The Kúria, Hungary’s Supreme Court, has upheld two decisions of the National Election Committee that certified the government’s “child protection” referendum questions, and also approved a referendum question of the Hungarian Worker’s Party on education.
The government’s two questions about “child protection” are as follows:
- “Do you support the unrestricted exposure of underage children to sexually explicit media content that may affect their development?”
- “Do you support the provision of sexual orientation sessions to underage children in public education without parental consent?”
The government’s referendum is related to the so-called “child protection law” the parliamentary majority approved in June, and which topic was also the subject of a “national consultation” held after the voting.
Six requests for revision have been filed against the questions of the referedum, but only the satirical Hungarian Two-Tailed Dog Party (MKKP) was named. The applicants claim that the questions are unclear because they contain vague definitions and that the majority of “yes” answers would require Parliament to make decisions that would be contrary to international treaties. As we have also reported before, the Two-Tailed Dog Party challenged other questions by the government as well. The question that the Supreme Court annulled because of this was: “Do you support the availability of sex reassignment therapy for minor children?” According to MKKP, the question gives “the false impression that sex reassignment surgery for minors is available today,” even though it is not.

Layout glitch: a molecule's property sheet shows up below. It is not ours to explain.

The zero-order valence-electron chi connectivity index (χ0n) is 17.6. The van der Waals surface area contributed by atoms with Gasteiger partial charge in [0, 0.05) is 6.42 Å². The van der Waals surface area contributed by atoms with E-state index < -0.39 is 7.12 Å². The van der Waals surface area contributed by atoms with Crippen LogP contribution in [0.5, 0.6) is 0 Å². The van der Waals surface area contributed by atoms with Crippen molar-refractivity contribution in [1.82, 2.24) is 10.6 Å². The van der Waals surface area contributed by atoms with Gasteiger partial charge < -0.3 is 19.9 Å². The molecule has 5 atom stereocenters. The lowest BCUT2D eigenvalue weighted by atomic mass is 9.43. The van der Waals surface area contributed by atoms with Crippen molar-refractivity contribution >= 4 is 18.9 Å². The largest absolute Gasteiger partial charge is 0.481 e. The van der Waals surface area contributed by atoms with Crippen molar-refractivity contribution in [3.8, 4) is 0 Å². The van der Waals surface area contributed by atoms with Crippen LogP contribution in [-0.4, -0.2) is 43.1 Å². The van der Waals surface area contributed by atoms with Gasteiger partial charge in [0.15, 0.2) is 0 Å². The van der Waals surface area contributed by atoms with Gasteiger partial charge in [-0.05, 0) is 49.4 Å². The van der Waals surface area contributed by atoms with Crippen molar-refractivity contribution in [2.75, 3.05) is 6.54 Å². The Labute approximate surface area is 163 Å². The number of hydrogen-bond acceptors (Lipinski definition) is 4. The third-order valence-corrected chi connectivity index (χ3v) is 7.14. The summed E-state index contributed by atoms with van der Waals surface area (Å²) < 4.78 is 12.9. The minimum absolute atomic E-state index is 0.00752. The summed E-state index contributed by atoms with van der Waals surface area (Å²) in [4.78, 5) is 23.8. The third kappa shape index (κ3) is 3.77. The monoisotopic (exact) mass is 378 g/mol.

Parliament also adopted the amendment proposal to the Electoral Procedures Act and the Referendums Act submitted by János Volner, former Jobbik politician, now independent Member of the National Assembly, who often takes the same stance as the Orbán administration. According to an amendment, it is now possible to hold a referendum and parliamentary, municipal, or EP elections on the same day.
According to government-critical Telex, experts see the significance of the amendment in the fact that it will allow Fidesz to coordinate its parliamentary election campaign with the “child protection referendum.”
The Hungarian Worker’s Party’s question that has been approved is the following:
- “Do you agree that Parliament should amend the Public Education Act so that compulsory education in Hungary should once again be mandatory until the age of 18?”
The National Electoral Committee (NVB) approved the question, but an unknown person appealed against it, which is why the case went to the Kúria. Whoever complained asked for a review on the grounds that raising the age limit would increase the state’s budget for education, and referendums on the budget are prohibited. Furthermore, he said that the organizational and institutional restructuring implications of all this are not clear to the electorate. However, according to a ruling of the Kúria published in Magyar Közlöny, the issue does not concern the amendment of the budget law, and extending compulsory education by two years would not necessarily increase budget expenditure.
After the questions are approved, the signature collection can begin.
Featured image via Tamás Kovács/MTI